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Old October 27, 2010, 01:45 PM   #1
Vermonter
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Lyman Deer Stalker

I was given a Lyman Deer Stalker with fiber-optic sights on it as a gift many years ago. When reorganizing hunting gear I recently stumbled across it. In the box plastic packaging and all. I am torn between attempting to sell it and getting it set up to hunt with. I seem to find that no one will buy a Lyman and therefore have decided to try to get setup for muzzle-loader deer season for the first time.

This thing has never been fired and frankly I have zero idea of where to start. I have seen the "black powder starter kits" however I wander if I really need all that to just start hunting.

I am an experienced shooter and hunter with center fire, rim fire, and a bow so I feel like I should know this. I feel like I am smarter to ask before I buy the wrong powder and blow my family away by being stubborn so I am asking the experts here.
Thanks, Vermonter
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Old October 27, 2010, 02:04 PM   #2
Pahoo
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I believe yours is a blued model as oppose to the new SS. Also might be made by Investment Arms. Look for a large [I]. If you do a search in this section, you will see many posts on how to get started. If you contact Lyman, they will send you a basic loading manual. Lyman also sells a manual by Sam Fadal that would be of great assist. Basically working to develope a Shot-String. Propellant-Projectile-Primer. Lots of choices here. Suggest you start out with Patched Roundball, #11 primer and put in some range-time in order to get use to working with your sidelock. I might add that I also have one of these, in SS. Later you can start developing your Hunting shot string. Lots of choices here. .. .. ..


Be Safe !!!
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Old October 27, 2010, 02:15 PM   #3
Vermonter
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Pahoo

I am not sure if that was English or I am just stupid? I'd go with the latter to be safe. Again forgive my ignorance but what do you mean by a shot string. Maybe I should go look for muzzle-loader for dummies or something.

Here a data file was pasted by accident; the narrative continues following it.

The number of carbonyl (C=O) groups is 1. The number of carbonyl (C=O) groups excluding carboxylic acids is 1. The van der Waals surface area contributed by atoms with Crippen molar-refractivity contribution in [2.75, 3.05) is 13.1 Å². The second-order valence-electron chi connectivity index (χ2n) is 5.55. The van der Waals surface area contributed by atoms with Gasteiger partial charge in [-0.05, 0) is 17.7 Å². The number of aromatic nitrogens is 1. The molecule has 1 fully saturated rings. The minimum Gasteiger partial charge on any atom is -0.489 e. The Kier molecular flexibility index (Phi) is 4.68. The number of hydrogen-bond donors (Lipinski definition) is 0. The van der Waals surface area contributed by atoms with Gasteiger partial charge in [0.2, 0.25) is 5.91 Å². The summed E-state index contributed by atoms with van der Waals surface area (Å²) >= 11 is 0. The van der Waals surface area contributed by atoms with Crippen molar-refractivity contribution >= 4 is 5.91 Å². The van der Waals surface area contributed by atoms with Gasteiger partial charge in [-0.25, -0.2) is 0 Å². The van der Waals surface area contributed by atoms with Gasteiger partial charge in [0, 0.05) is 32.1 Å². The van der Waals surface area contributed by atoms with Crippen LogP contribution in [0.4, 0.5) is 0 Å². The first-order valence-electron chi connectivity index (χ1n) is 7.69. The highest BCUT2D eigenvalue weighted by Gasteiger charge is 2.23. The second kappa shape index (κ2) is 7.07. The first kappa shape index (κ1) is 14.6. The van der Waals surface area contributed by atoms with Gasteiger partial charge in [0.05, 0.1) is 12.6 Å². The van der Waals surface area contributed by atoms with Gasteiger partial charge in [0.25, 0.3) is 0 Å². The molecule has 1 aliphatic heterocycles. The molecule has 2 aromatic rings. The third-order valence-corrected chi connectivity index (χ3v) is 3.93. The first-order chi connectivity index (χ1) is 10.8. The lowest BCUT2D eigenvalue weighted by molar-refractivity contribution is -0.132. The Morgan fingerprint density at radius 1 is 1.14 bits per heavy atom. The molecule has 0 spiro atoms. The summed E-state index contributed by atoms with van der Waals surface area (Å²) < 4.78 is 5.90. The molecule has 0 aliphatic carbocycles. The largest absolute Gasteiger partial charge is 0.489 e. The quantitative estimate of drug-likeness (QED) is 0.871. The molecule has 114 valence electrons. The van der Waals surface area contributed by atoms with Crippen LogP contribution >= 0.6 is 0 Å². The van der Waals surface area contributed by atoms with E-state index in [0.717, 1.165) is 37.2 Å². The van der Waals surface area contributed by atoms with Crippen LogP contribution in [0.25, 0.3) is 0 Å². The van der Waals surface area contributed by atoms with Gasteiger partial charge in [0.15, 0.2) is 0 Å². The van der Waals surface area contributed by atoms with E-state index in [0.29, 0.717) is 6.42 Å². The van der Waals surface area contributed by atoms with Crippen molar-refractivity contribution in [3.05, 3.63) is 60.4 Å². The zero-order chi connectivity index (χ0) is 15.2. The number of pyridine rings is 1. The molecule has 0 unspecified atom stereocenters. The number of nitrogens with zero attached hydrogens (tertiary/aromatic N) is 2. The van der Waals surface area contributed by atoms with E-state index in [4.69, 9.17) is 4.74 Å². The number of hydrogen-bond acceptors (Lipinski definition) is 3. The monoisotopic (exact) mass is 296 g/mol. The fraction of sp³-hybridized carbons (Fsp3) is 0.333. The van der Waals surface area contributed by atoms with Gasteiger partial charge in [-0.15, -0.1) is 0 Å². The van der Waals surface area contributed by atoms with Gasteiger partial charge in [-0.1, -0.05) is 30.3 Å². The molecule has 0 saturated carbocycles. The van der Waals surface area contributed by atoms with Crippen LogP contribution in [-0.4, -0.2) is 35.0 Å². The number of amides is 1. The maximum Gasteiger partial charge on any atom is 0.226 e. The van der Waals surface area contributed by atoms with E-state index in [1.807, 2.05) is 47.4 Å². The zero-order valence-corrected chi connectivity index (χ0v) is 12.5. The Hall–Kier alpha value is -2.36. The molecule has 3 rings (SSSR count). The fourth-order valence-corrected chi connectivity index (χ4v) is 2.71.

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Old October 27, 2010, 02:39 PM   #4
Pahoo
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Vermonter
You are not stupid but sometimes I do take too much for granted. Shot-String invovles the basic/major components to what you are shooting. Aslo helps to define the loading steps. All else is in support of that shotstring. For example, your shot-string cold be:

M/L = SideLock Percussion. .50 Cal.
Propellant = 50-100grns. of FFFG - Main Charge, Pyrodex
Projectile = Patched Round Ball (PRB) - .490 pure lead
Primer = #11, ignition source.

Sorry about that and;
Be Safe !!!
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Old October 27, 2010, 03:34 PM   #5
mykeal
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My shot string would include data on the patch itself, such as 0.018" pillow ticking lubed with dried 6:1 Ballistol/water. The primer designation needs the brand name of the cap as the #11 size callout is meaningless without it. Also, some folks would include the type of round ball (cast or swaged), although I personally don't do that.
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Old October 27, 2010, 05:46 PM   #6
Vermonter
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Ok i'm starting to get it

basically your shot string is your recipie. Fair enough. So what you are saying is I should find those basic components and tinker with which ones fire well from my ML sort of how you would expirment with different loads in your centerfire until you find the most reliable...
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Old October 27, 2010, 06:10 PM   #7
Pahoo
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By golly, you are starting to get it and it's really not all that hard. Developing and using a good shot-string, is worth it's time and investment. It all came together on evening, for me when I took a ten-pointer at 150YDS. with 95grns. of loose powder. Won't list the powder as it would extend this post life too long. ...

Welcome to the club and hoping you will get hooked. ....


Be Safe !!!

Last edited by Pahoo; October 27, 2010 at 06:46 PM.
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Old October 30, 2010, 06:03 PM   #8
7MMGUY
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I started muzzle loader hunting years ago with a Lyman Deerstalker. Using a 370 grain TC conical bullet it flattened deer like an elephant gun and was fairly accurate, six inch groups at 75yds with iron sights. When inlines hit the market I started using one but still have the Lyman.
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